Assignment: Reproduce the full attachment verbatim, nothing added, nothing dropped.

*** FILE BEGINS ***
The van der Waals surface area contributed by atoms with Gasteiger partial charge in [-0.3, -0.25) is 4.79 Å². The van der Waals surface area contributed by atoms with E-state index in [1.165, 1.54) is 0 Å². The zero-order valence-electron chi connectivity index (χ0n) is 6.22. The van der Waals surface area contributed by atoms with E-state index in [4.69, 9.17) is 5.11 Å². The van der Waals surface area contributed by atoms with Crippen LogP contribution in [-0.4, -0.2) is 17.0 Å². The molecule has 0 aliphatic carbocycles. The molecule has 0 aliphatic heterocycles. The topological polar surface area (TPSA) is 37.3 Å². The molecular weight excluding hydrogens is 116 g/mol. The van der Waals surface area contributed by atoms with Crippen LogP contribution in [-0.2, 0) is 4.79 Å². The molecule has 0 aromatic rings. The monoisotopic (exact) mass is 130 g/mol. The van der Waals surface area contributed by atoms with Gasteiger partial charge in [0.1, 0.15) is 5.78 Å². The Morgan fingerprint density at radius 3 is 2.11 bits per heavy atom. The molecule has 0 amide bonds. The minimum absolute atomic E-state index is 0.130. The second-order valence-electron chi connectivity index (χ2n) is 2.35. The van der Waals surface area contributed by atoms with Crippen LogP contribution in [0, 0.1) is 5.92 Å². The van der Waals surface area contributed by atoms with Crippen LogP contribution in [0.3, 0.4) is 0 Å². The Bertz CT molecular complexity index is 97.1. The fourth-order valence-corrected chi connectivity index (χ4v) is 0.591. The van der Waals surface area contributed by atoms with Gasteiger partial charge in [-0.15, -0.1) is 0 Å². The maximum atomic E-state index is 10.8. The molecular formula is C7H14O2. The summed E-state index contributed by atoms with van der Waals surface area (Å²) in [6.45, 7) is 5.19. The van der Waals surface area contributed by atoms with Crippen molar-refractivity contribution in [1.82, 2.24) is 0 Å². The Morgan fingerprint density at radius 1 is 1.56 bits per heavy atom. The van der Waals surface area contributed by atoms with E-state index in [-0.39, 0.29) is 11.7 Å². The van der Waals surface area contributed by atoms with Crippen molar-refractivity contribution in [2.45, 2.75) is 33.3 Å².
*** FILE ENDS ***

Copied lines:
The van der Waals surface area contributed by atoms with Gasteiger partial charge in [-0.3, -0.25) is 4.79 Å². The van der Waals surface area contributed by atoms with E-state index in [1.165, 1.54) is 0 Å². The zero-order valence-electron chi connectivity index (χ0n) is 6.22. The van der Waals surface area contributed by atoms with E-state index in [4.69, 9.17) is 5.11 Å². The van der Waals surface area contributed by atoms with Crippen LogP contribution in [-0.4, -0.2) is 17.0 Å². The molecule has 0 aliphatic carbocycles. The molecule has 0 aliphatic heterocycles. The topological polar surface area (TPSA) is 37.3 Å². The molecular weight excluding hydrogens is 116 g/mol. The van der Waals surface area contributed by atoms with Crippen LogP contribution in [-0.2, 0) is 4.79 Å². The molecule has 0 aromatic rings. The monoisotopic (exact) mass is 130 g/mol. The van der Waals surface area contributed by atoms with Gasteiger partial charge in [0.1, 0.15) is 5.78 Å². The Morgan fingerprint density at radius 3 is 2.11 bits per heavy atom. The molecule has 0 amide bonds. The minimum absolute atomic E-state index is 0.130. The second-order valence-electron chi connectivity index (χ2n) is 2.35. The van der Waals surface area contributed by atoms with Crippen LogP contribution in [0, 0.1) is 5.92 Å². The van der Waals surface area contributed by atoms with Crippen LogP contribution in [0.3, 0.4) is 0 Å². The Bertz CT molecular complexity index is 97.1. The fourth-order valence-corrected chi connectivity index (χ4v) is 0.591. The van der Waals surface area contributed by atoms with Gasteiger partial charge in [-0.15, -0.1) is 0 Å². The maximum atomic E-state index is 10.8. The molecular formula is C7H14O2. The summed E-state index contributed by atoms with van der Waals surface area (Å²) in [6.45, 7) is 5.19. The van der Waals surface area contributed by atoms with Crippen molar-refractivity contribution in [1.82, 2.24) is 0 Å². The Morgan fingerprint density at radius 1 is 1.56 bits per heavy atom. The van der Waals surface area contributed by atoms with E-state index in [-0.39, 0.29) is 11.7 Å². The van der Waals surface area contributed by atoms with Crippen molar-refractivity contribution in [2.45, 2.75) is 33.3 Å².